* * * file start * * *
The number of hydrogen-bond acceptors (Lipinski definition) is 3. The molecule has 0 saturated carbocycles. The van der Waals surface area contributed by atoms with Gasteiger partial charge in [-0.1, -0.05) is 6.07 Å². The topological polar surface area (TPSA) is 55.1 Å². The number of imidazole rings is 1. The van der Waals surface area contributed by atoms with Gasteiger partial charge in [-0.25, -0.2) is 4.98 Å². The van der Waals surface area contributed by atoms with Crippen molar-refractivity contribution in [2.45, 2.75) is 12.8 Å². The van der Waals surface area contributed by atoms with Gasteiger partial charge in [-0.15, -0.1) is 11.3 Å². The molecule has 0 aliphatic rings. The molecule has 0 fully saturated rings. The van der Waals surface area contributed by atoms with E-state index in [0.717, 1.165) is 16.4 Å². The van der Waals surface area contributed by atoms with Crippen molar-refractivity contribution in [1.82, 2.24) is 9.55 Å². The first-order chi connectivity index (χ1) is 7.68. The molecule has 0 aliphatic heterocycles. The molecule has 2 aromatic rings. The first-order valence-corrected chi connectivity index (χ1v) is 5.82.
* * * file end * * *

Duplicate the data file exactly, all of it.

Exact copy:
The number of hydrogen-bond acceptors (Lipinski definition) is 3. The molecule has 0 saturated carbocycles. The van der Waals surface area contributed by atoms with Gasteiger partial charge in [-0.1, -0.05) is 6.07 Å². The topological polar surface area (TPSA) is 55.1 Å². The number of imidazole rings is 1. The van der Waals surface area contributed by atoms with Gasteiger partial charge in [-0.25, -0.2) is 4.98 Å². The van der Waals surface area contributed by atoms with Crippen molar-refractivity contribution in [2.45, 2.75) is 12.8 Å². The van der Waals surface area contributed by atoms with Gasteiger partial charge in [-0.15, -0.1) is 11.3 Å². The molecule has 0 aliphatic rings. The molecule has 0 fully saturated rings. The van der Waals surface area contributed by atoms with E-state index in [0.717, 1.165) is 16.4 Å². The van der Waals surface area contributed by atoms with Crippen molar-refractivity contribution in [1.82, 2.24) is 9.55 Å². The first-order chi connectivity index (χ1) is 7.68. The molecule has 0 aliphatic heterocycles. The molecule has 2 aromatic rings. The first-order valence-corrected chi connectivity index (χ1v) is 5.82.